Thomson: Like the Sarah Polley film [Stories We Tell]. That’s really what that’s about, too. I’m not saying there’s nothing interesting out there. I’m just saying you’ve got to be ready to look for the interest in different forms. And there’s no point in going to see, I don’t know, whatever the big Hollywood film of the Christmas season is. I’ll speak in advance: I can’t believe that Lincoln, all the technological advantages [Steven Spielberg’s] going to have, and for all the brilliance that Daniel Day-Lewis will bring to it, I can’t believe it isn’t going to feel like a film that could have been made in 1865. And for Spielberg that would be praise for the film. I think that what Spielberg has missed now is that there is a young audience that just isn’t going to sit there for a film about Lincoln. It seems like a ridiculous prospect. So I don’t look forward to that kind of film anymore.

Sometimes you’re surprised. I thought Inception was a pretty marvelous film. There are a few things like that. Certainly in the independent field, overseas, there are some wonderful things coming along, but I’m still not sure that the most interesting things, in the way that Godard was so interesting in the sixties, the most interesting things, the most innovative, aren’t these very short, explosive little jokes or whatever that you can see on places like YouTube or they could be very, very long films. For instance, I never want to see Psycho again simply because I’ve seen it so many times that the quality of suspense, that for Hitchcock was obviously vital, I’ve just worn it away. It’s like an inscription you can’t read any more. But 24 Hour Psycho—have you seen that?—24 Hour Psycho (1993) is a sort of art installation made by a man named Douglas Gordon in which, I forget how many frames a second he’s got it now, but he’s reduced the film, expanded the film into something that plays 24 hours.

Keyframe: He slows it down.

Thomson: Immensely. And I’ve only seen parts of it, I have not seen the whole 24 hours.

Keyframe: It’s a deconstruction, in a way.

Thomson: It is. It’s an interference, and I don’t know whether it’s legal or that kind of thing, but it brings the film back to life. You start to watch and you say, ‘Oh my God, it’s so beautiful!’ And of course, at that speed, it’s not about suspense, it’s about composition and it’s about tiny flickers of a face that you hardly see when you’re looking at it in real time. So it is a different form.


Keyframe: It’s not about the story, either.

Thomson: No, it’s not about the plot. It’s much more about shapes and time. But I found it enormously exciting. I would happily see another couple of hours of that tonight, whereas, to watch Psycho would be a chore. Not that I don’t admire Psycho, you understand.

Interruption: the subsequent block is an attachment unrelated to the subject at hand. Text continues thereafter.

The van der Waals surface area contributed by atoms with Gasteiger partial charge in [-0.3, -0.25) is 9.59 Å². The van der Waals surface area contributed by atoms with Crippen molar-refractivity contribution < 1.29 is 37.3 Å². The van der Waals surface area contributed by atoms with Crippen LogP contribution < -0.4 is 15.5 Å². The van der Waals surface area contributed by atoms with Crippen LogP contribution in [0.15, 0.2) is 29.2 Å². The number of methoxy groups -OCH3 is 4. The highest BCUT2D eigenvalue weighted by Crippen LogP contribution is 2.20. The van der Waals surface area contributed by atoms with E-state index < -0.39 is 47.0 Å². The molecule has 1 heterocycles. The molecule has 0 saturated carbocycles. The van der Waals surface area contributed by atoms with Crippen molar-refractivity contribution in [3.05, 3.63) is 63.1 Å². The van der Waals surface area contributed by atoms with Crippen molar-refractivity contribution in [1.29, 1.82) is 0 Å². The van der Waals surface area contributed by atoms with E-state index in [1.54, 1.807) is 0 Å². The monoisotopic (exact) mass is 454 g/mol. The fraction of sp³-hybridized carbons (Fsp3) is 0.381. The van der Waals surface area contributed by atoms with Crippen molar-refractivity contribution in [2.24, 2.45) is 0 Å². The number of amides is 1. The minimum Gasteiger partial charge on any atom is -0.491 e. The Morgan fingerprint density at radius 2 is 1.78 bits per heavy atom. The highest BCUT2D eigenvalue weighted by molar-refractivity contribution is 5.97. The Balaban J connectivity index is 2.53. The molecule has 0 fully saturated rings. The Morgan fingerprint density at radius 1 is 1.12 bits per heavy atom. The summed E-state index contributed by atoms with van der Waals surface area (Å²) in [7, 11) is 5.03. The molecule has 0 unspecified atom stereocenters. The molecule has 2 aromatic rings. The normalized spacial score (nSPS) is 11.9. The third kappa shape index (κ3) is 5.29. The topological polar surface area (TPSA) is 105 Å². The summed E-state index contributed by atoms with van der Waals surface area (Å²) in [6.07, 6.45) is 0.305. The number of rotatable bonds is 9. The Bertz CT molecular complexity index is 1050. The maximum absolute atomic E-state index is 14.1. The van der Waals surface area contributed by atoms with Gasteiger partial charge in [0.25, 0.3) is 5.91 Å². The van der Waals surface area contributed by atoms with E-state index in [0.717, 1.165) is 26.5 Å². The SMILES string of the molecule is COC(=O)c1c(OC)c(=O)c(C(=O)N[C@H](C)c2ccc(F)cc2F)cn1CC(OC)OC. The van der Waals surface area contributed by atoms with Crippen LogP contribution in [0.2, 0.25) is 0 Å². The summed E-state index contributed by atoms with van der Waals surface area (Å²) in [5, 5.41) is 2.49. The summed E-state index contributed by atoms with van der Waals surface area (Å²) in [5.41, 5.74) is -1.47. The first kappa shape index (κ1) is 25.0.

Keyframe: Some might presume that The Big Screen is, in part, a lament that movies no longer hold the same place in our culture and in us. But your view is more along the lines of, ‘This is the way of the world, and there’s not much point in railing about it.’

Thomson: Exactly. I make a big point in the book how the golden age of movies wasn’t just a time when movies were made in a certain way but it was a time of depression and warfare where the fact of audience was vital. The audience huddled together for comfort, for shelter, for association, feeling of kinship, and believed in the films as part of the effort to overcome depression and war. It’s very old-fashioned now. If you see a film like Mrs. Miniver, which won Best Picture in its day, it’s laughable. It’s terrible. But you have to imagine and remember that when people saw Mrs. Miniver, they were deeply moved. That’s how it got Best Picture. Now, that culture exploded. It started to explode with television. There’s no question. There’s a lot in this book about the impact of television. And television was in such quantity that it destroyed story, because it told so many stories that every time you watched something you said, ‘Haven’t I seen this story before?’ We’ve got a limited number of stories, and so it just became redundant.

Actually, I think that the screen in the form of the computer, the iPhone, the iPad, has been a very exciting move. And there’s a great deal going on there and there’s a great deal more to come, so I think in that sense it’s optimistic. For the people born and raised to the big Bs, the people we talked about earlier, that can seem sad. It will be sad if the general run of movie theaters closed. And it will be sad if it becomes nearly impossible to watch some of the great films on film on a big screen. Now, I think those things are going to happen. They’re happening already. You know that by the end of next year, almost all projection in America will be digital. It will not be film. Film is just fading away. And those are losses but as you say, there’s nothing you can do.  I mean, you can say it’s a great pity that man split the atom, but you can’t put it back in the bottle, and we have to live with those things, and actually far, far more pressing a problem than film is what are we going to do with the hydrocarbons. How are we going to solve that?

Keyframe: I’m old enough to remember when TV stars couldn’t make the transition to the big screen. Once audiences didn’t have to pay to see someone, they weren’t going to buy a movie ticket for the privilege. Nowadays people watch movies on computers and tablets, and don’t seem to differentiate between big and small screens.